Want an easy way to get your hands on some cheap Gators merchandise? Hop in the pool.
I mentioned the other day that we would, in fact, have an NCAA Tournament bracket competition for you to participate in. And now we do, though lawyers far smarter than I am have suggested we name it the 2013 Alligator Army Bracket Pool Contest.
There are Official Rules, and you should read them, because you need to know what you're getting into, but here's the quick rundown.
The contest began today at noon Eastern and runs through noon Eastern on Thursday, so you have to get your bracket in before play starts on Thursday, essentially.
You have to be a registered user of Alligator Army to win. This shouldn't be an issue for most of you, but if you get friends to enter — and, by all means, please do that — get them to register for Alligator Army, too (it's quick and painless), so they can actually win.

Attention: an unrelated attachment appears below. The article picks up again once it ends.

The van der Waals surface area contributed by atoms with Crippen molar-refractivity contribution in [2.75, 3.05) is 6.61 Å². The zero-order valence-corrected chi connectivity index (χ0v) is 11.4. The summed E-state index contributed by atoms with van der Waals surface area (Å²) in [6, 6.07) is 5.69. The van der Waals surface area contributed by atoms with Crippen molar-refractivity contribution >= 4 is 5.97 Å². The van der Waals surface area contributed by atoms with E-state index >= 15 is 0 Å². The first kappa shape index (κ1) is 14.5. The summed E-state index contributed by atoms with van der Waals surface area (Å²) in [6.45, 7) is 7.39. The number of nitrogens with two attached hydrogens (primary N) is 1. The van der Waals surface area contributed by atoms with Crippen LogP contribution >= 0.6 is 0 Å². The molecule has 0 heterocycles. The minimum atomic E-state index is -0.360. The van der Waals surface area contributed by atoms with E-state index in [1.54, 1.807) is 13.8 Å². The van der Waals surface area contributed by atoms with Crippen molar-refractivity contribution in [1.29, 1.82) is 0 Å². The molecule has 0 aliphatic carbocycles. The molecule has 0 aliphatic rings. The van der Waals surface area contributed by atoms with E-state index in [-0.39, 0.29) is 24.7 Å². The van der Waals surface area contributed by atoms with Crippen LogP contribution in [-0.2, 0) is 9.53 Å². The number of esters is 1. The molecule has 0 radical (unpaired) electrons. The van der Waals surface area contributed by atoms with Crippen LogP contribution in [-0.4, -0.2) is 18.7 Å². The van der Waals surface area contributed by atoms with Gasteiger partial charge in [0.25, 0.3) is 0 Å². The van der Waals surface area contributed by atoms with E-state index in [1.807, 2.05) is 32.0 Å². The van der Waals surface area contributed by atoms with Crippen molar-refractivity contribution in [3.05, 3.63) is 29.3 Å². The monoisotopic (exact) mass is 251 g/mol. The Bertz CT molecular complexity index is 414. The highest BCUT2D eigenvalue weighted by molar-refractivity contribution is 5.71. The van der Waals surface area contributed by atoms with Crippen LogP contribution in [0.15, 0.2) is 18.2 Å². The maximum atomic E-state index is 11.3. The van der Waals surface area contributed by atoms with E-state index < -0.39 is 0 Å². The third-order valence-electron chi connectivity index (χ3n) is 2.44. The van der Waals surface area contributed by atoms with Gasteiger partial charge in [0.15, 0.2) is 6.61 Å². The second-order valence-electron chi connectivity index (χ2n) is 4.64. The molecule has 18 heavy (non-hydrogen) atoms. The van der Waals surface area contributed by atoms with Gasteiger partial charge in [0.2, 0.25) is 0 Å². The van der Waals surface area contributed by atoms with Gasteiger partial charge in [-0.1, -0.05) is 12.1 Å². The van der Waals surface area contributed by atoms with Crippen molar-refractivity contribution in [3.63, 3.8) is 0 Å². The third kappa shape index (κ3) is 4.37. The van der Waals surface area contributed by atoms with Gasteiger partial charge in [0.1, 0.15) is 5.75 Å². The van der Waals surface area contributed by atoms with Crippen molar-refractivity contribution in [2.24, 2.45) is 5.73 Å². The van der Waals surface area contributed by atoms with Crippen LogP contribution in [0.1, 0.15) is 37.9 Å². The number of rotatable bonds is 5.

You need to join the Alligator Army Bracket Pool on Yahoo!, using Group ID# 164957 and password thirdtime to be eligible for the contest.
We're using standard Yahoo! scoring, so you get one point for each round of 64 winner, two points for each round of 32 winner, and so on.
In the interest of giving you chances to get that In All Kinds of Weather shirt for cheap, the Grand Prize is a $50 gift certificate (delivered online) to the Gator Locker Room. There are also three First Prizes of $10 gift certificates to the Gator Locker Room. There are thousands of items in that store, but, notably, that shirt is in there.
I'll check the results on the day after the NCAA final, announce them here, and email the winners, at which point the winners will have three days to claim their prizes. I'll probably provide scoring updates after each round, too.
All that said: Read the Offical Rules, join the Yahoo! group, fill out your brackets, let me know in the comments if you have any questions or issues, and, most of all, happy picking! I intend to beat all of you, even though I'm not eligible for the prizes, which will give me significant bragging rights that, I think we can agree, are way more valuable than a shirt.